Condo insurers exit market and hike rates after lawmakers fail to pass safety reform

Premiums have jumped 100% in some cases

5050 Northwest Seventh Street in Miami (Google Maps, iStock)
5050 Northwest Seventh Street in Miami (Google Maps, iStock)

Insurers have become increasingly averse to issuing policies for aging condominiums in Florida following the state legislature’s failure to pass safety reforms, despite the deadly Surfside collapse last year.

Insurers are either retreating from the high-risk market or jacking up rates, leaving associations in a bind, the Miami Herald reported. The issue has experts worried that older buildings with problems will become uninsurable altogether.

Associations on the market to renew policies are faced with average premium increases of 30 to 50 percent, and in some cases 100 percent or more, said Mark Friedlander, communications director for nonprofit Insurance Information Institute.

Associations now have to layer policies or turn to the lesser-regulated surplus market, which is for associations that can’t get traditional underwriting. Robert Munchick, an insurance broker who sits on his Miami condo board, said the insurance marketplace is “horrible.”

“Insurance companies are picking and choosing what buildings they want to insure … companies might not want to write on the ocean anymore,” Munchick told the Herald.

Rising premiums and insurers exiting the market has long been an issue in Florida, but it became worse following the partial collapse of Champlain Towers South in June that killed 98 people, and has become a major problem after state lawmakers did not approve tighter safety standards in their session that ended in March.

A Florida Bar Surfside task force convened to come up with safety recommendations advised for policy changes on four fronts: for inspection and maintenance regulation, as well as for more transparency and mandatory condo financial reserves.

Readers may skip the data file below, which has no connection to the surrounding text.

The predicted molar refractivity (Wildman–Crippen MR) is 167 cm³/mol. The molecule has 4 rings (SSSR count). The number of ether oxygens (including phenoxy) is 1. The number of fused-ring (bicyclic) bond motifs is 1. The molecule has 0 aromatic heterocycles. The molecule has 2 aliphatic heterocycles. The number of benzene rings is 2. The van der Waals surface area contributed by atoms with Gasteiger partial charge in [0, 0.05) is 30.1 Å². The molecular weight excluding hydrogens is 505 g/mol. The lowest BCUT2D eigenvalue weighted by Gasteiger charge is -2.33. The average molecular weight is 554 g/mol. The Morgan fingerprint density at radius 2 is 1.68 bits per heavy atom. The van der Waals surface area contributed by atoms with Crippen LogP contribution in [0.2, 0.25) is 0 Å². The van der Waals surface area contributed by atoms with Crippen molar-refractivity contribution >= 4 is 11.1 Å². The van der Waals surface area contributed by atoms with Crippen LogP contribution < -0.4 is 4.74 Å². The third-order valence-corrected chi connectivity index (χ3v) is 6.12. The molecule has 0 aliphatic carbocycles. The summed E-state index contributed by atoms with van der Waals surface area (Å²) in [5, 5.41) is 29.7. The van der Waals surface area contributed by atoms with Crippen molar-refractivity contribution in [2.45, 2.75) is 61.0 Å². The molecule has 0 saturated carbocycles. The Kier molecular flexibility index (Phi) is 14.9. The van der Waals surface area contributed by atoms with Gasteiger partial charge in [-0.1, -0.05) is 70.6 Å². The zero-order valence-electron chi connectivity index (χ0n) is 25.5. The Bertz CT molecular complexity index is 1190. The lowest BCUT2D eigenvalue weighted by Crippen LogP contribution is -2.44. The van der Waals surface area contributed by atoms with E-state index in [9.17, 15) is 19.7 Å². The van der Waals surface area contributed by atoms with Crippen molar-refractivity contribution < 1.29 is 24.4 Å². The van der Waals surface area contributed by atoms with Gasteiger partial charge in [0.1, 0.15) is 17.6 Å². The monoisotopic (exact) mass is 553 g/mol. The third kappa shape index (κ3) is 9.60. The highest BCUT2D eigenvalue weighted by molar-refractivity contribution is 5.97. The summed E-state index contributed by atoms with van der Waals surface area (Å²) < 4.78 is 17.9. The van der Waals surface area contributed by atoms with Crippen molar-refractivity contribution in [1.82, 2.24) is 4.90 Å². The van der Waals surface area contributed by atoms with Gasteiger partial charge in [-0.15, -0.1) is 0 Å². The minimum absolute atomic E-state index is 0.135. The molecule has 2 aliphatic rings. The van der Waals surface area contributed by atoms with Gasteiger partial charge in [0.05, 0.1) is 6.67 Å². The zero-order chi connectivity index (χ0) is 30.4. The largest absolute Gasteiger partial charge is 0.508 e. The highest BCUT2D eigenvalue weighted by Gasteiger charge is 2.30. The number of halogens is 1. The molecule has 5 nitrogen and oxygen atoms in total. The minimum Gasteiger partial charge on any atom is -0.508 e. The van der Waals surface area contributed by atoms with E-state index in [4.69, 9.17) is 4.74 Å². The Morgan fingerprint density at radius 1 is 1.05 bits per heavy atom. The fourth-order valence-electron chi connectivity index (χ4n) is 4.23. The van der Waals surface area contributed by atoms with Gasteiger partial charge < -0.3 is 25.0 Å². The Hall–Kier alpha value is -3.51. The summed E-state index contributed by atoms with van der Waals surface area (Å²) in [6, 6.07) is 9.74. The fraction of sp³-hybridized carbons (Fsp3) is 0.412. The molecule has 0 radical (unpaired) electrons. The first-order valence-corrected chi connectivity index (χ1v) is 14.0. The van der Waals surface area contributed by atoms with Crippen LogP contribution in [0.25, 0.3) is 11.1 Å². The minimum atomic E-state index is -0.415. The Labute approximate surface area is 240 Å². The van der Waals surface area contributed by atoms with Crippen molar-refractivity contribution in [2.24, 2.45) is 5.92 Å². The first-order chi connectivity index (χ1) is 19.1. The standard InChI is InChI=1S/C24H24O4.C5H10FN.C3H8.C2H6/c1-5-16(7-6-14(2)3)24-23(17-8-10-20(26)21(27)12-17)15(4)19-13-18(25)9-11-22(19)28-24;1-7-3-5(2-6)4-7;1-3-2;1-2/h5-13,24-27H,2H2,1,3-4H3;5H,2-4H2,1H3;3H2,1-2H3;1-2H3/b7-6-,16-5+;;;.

The Florida Legislature agreed to the principle, except on the proposal for associations to beef up reserves within a time period. But ultimately lawmakers did not adopt the bill.

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“The failure to pass that Legislation sends a message of uncertainty, indecision,” Bill Sklar, an adjunct professor at the University of Miami School of Law and chair of the task force, told the Herald. “That’s what the marketplace doesn’t like.”

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In Florida, there are more than 1.5 million condo units, with over 922,000 of them older than 30 years, according to state data Sklar collected for the task force. More than 60 percent are in parts of the state that have no maintenance or inspection standards.

On top of a tougher insurance market, owners and buyers are also dealing with tighter lending standards imposed following the collapse, as Fannie Mae and Freddie Mac now require information on buildings’ structural safety.

Some associations have declined to answer questions, which inquire whether a regulating or inspection agency had asked for repairs because of unsafe conditions, The Real Deal reported in April. This is upending deals and having a particular impact on first-time homebuyers who already could not afford escalating single-family house prices and record rental rates in South Florida, prompting them to turn to condos.

Ultimately, the more stringent insurance and financing marketplace will trickle down to more headaches for owners of aging condos.

“Unit owners are going to be caught between a rock and a hard place when inspections show that substantial work needs to be done,” Kyle Ulrich, president of the Florida Association of Insurance Agents, told the Herald. “They will be in a situation of either being uninsurable if they don’t do the repairs, or do the repairs, and there will be a rather large assessment on every owner.”

[Miami Herald] – Lidia Dinkova